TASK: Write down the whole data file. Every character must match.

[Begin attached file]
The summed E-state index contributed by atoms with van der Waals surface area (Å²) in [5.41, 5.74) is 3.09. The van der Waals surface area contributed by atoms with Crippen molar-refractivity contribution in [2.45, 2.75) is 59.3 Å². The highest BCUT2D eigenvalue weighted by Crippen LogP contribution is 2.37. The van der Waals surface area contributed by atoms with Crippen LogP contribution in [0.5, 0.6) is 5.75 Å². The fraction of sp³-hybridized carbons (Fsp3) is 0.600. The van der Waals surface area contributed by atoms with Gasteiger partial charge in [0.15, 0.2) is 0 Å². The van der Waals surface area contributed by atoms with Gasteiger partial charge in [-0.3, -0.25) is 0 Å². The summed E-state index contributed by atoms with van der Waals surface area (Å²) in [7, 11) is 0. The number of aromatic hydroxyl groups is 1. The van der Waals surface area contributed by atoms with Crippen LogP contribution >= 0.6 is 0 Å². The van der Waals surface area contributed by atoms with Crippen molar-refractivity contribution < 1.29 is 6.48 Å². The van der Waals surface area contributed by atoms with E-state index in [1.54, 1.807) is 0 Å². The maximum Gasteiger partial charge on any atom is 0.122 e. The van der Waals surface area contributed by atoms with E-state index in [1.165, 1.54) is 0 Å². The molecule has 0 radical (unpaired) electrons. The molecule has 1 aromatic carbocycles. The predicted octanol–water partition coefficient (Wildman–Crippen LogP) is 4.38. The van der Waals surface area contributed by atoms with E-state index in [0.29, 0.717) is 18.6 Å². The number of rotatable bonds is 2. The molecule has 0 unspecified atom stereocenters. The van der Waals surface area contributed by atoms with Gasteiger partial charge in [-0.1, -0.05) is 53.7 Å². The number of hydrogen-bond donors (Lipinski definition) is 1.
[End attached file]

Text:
The summed E-state index contributed by atoms with van der Waals surface area (Å²) in [5.41, 5.74) is 3.09. The van der Waals surface area contributed by atoms with Crippen molar-refractivity contribution in [2.45, 2.75) is 59.3 Å². The highest BCUT2D eigenvalue weighted by Crippen LogP contribution is 2.37. The van der Waals surface area contributed by atoms with Crippen LogP contribution in [0.5, 0.6) is 5.75 Å². The fraction of sp³-hybridized carbons (Fsp3) is 0.600. The van der Waals surface area contributed by atoms with Gasteiger partial charge in [0.15, 0.2) is 0 Å². The van der Waals surface area contributed by atoms with Gasteiger partial charge in [-0.3, -0.25) is 0 Å². The summed E-state index contributed by atoms with van der Waals surface area (Å²) in [7, 11) is 0. The number of aromatic hydroxyl groups is 1. The van der Waals surface area contributed by atoms with Crippen LogP contribution >= 0.6 is 0 Å². The van der Waals surface area contributed by atoms with Crippen molar-refractivity contribution < 1.29 is 6.48 Å². The van der Waals surface area contributed by atoms with E-state index in [1.54, 1.807) is 0 Å². The maximum Gasteiger partial charge on any atom is 0.122 e. The van der Waals surface area contributed by atoms with E-state index in [1.165, 1.54) is 0 Å². The molecule has 0 radical (unpaired) electrons. The molecule has 1 aromatic carbocycles. The predicted octanol–water partition coefficient (Wildman–Crippen LogP) is 4.38. The van der Waals surface area contributed by atoms with E-state index in [0.29, 0.717) is 18.6 Å². The number of rotatable bonds is 2. The molecule has 0 unspecified atom stereocenters. The van der Waals surface area contributed by atoms with Gasteiger partial charge in [-0.1, -0.05) is 53.7 Å². The number of hydrogen-bond donors (Lipinski definition) is 1.